Appellant’s Brief

Nataliya Shahin v. Memorial Hermann Health System

Summary: This case involves a Houston, Texas patient (“plaintiff”) who was treated at Hermann Memorial City Hospital (“hospital”) in September 2015. The plaintiff did not have health insurance at the time she presented to the hospital. Before she received emergency care, the plaintiff was required to agree to the hospital’s standard admissions agreement, which agreement said nothing about the charges for the care to be provided. After she was treated and released from the hospital, the plaintiff received a bill based on the hospital’s “Chargemaster” rates, which the plaintiff alleges was several times what the hospital charges if you have insurance. The hospital bill demanded payment in full from the plaintiff and stated that the hospital would initiate collection proceedings against her if no response was received. The plaintiff filed a lawsuit against the hospital seeking a declaratory judgment that the hospital’s form agreement for emergency room care permits only billing for, and collection of, amounts constituting the reasonable value of the treatment the hospital provides, not the “Chargemaster” rates that were listed on the bill she received from the hospital.

IN THE COURT OF APPEALS
FOR THE FIRST DISTRICT OF TEXAS
HOUSTON, TEXAS
 

NATALIYA SHAHIN,

Appellant,

v.

MEMORIAL HERMANN HEALTH SYSTEM,

Appellee.

 

 

Appeal from the 333rd Judicial District Court,
Harris County, Texas
Trial Court Cause No. 2015-61950

STATEMENT OF THE CASE

1.      Nature of the Proceeding. After plaintiff was charged for emergency medical care (CR 57 (the bill)), she filed this action for a declaratory judgment to resolve a dispute regarding the amount of charges under the defendant hospital’s form admissions agreement. CR 3 (petition).

2.      The Course of Proceedings. With its initial pleading, the defendant hospital filed a Plea to the Jurisdiction and Motion to Dismiss. CR 45 (the plea). Plaintiff responded. CR 70 (response).

3.      Disposition Below. The trial court granted the Plea to the Jurisdiction and Motion to Dismiss and dismissed the case. CR 96 (the order).

STATEMENT REGARDING ORAL ARGUMENT

Appellant requests oral argument. The merits are not at issue and have thus not been explored at length in the brief; however, Appellant believes that the ability of counsel to address at oral argument (and answer any questions from the court regarding) how the underlying facts and legal theories alleged may relate to the jurisdictional issues raised by this appeal would aid the court’s decisional process.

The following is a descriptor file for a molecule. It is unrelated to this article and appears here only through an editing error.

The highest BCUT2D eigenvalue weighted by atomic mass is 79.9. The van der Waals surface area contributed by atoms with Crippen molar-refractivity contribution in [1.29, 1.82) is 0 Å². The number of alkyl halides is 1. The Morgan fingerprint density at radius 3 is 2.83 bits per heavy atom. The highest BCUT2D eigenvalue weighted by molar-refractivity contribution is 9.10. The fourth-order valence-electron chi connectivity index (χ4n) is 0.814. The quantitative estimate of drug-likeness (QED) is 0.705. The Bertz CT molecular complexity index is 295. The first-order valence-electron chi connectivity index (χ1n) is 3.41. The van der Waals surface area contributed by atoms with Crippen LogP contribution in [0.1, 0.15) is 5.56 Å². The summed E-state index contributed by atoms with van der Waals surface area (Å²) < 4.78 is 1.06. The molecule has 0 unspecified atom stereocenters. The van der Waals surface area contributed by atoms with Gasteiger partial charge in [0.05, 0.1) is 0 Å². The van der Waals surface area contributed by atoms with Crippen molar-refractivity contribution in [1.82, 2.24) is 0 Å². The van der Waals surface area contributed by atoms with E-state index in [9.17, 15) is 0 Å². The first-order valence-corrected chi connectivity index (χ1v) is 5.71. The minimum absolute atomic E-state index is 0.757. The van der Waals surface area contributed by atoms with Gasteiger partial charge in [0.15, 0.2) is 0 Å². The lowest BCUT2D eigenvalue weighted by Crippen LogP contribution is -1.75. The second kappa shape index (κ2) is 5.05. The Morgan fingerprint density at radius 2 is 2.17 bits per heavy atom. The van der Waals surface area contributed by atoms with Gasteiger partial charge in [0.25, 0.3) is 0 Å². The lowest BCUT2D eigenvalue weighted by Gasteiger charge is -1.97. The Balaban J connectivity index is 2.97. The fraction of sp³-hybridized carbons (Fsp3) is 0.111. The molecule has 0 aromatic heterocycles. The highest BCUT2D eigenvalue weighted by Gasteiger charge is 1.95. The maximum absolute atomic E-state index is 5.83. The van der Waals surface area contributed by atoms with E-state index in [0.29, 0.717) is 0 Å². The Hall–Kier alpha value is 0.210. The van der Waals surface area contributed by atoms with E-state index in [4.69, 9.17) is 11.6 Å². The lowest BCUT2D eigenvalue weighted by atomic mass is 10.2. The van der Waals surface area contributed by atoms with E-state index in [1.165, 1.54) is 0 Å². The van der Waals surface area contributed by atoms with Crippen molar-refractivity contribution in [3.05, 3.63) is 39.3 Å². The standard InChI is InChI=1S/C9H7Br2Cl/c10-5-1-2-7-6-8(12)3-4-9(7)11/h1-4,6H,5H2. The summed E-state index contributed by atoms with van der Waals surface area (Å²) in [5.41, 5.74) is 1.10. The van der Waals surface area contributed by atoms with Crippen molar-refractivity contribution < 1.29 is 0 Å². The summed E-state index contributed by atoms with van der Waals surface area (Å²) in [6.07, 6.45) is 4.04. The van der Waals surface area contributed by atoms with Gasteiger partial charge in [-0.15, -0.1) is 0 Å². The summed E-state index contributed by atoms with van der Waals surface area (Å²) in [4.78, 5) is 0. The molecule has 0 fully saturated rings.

ISSUES PRESENTED

Whether the trial court erred by granting the defendant/hospital’s plea to the jurisdiction and dismissing the plaintiff/patient’s petition that seeks only declaratory relief where: (1) a justiciable controversy exists as to whether the hospital has overcharged plaintiff under the terms of the parties’ contract; and (2) a declaration as to whether the hospital is limited by the contract to charging only a reasonable value of the services provided would serve a useful purpose in resolving the dispute even if other, related issues remain unresolved.

STATEMENT OF FACTS

A.      Plaintiff received emergency care at the hospital.

Nataliya Shahin (“plaintiff”) sought emergency care and treatment at Memorial Hermann Memorial City Hospital (“the hospital”) on or about September 9, 2015. CR 11 (Petition at ¶ 5.20); see also CR 57 (the bill). While at the hospital, plaintiff received emergency care, i.e., not scheduled or elective services. CR 11. She was uninsured for her visit. Id.; see also, e.g., CR 57 (“Our records indicate the balance on this statement is your responsibility.”). Plaintiff has paid $300 toward the charges for her treatment. See CR 57.

B.      The hospital’s form agreement with plaintiff does not describe or define the hospital’s rates.

Plaintiff was required to agree to the hospital’s standard admissions agreement (“the form agreement”). CR 11 (Petition at ¶ 5.20). The form agreement includes a Financial Agreement provision requiring the payment of the hospital’s “current standard rates.”  CR 7-8 (Petition ¶¶ 5.8-5.8). The form agreement calls for the payment of the hospital’s “current standard rates” regardless of whether the patient is a Medicare, Medicaid, Worker’s Compensation, privately insured, HMO, or, like plaintiff, a self-pay patient. Id.

The form agreement does not define or describe in any manner what is meant by its “current standard rates.” CR 8 (Petition ¶ 5.10).  Plaintiff alleges there are no “standard rates” as such; instead, the actual prices used by the hospital vary by category of patient. Id. For example, rates for commercially insured patients are found in privately negotiated contracts, and rates for Medicare, Medicaid, and Workers’ Compensation patients are contained in various governmental regulations. Id. In other words, even though “all patients, regardless of category, are subject to the exact same pricing agreement to pay the hospital’s ‘standard rates’”, in practice, “each category of patients is charged based on separate rate schedules not contained within the Contract[.]” Id.

C.      The hospital’s form agreement does not mention the hospital’s Chargemaster rates.

For record-keeping and other purposes, the hospital maintains an itemized lists of drugs, tests, services, treatments and procedures with corresponding, so-called “gross charges” for each. CR 9 (Petition ¶ 5.13). Such lists are called “Chargemasters” in the hospital industry. Id. The hospital’s Chargemaster list is not a pricing schedule which patients are expected to pay. Id. The hospital’s form agreement and Financial Agreement provision contain no reference whatsoever to the hospital’s Chargemaster rates. CR 9-10 (Petition ¶¶ 5.18-5.19).